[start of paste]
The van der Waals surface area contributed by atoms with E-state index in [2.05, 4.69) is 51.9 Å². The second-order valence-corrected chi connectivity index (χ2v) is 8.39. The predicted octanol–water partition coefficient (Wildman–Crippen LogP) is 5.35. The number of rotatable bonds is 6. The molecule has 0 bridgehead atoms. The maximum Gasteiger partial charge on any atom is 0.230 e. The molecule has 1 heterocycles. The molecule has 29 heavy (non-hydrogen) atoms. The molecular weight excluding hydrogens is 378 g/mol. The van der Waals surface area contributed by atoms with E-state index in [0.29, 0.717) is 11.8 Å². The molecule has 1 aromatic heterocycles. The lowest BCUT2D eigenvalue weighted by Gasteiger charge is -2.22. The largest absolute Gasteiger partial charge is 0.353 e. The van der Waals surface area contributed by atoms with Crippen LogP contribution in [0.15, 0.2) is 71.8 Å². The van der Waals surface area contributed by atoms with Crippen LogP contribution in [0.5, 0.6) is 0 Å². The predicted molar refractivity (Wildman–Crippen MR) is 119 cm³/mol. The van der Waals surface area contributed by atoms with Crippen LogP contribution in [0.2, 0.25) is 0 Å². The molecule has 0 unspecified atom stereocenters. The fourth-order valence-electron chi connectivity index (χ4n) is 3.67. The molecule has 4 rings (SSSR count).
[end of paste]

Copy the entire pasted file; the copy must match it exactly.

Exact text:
The van der Waals surface area contributed by atoms with E-state index in [2.05, 4.69) is 51.9 Å². The second-order valence-corrected chi connectivity index (χ2v) is 8.39. The predicted octanol–water partition coefficient (Wildman–Crippen LogP) is 5.35. The number of rotatable bonds is 6. The molecule has 0 bridgehead atoms. The maximum Gasteiger partial charge on any atom is 0.230 e. The molecule has 1 heterocycles. The molecule has 29 heavy (non-hydrogen) atoms. The molecular weight excluding hydrogens is 378 g/mol. The van der Waals surface area contributed by atoms with E-state index in [0.29, 0.717) is 11.8 Å². The molecule has 1 aromatic heterocycles. The lowest BCUT2D eigenvalue weighted by Gasteiger charge is -2.22. The largest absolute Gasteiger partial charge is 0.353 e. The van der Waals surface area contributed by atoms with Crippen LogP contribution in [0.15, 0.2) is 71.8 Å². The van der Waals surface area contributed by atoms with Crippen LogP contribution in [0.5, 0.6) is 0 Å². The predicted molar refractivity (Wildman–Crippen MR) is 119 cm³/mol. The van der Waals surface area contributed by atoms with Crippen LogP contribution in [0.2, 0.25) is 0 Å². The molecule has 0 unspecified atom stereocenters. The fourth-order valence-electron chi connectivity index (χ4n) is 3.67. The molecule has 4 rings (SSSR count).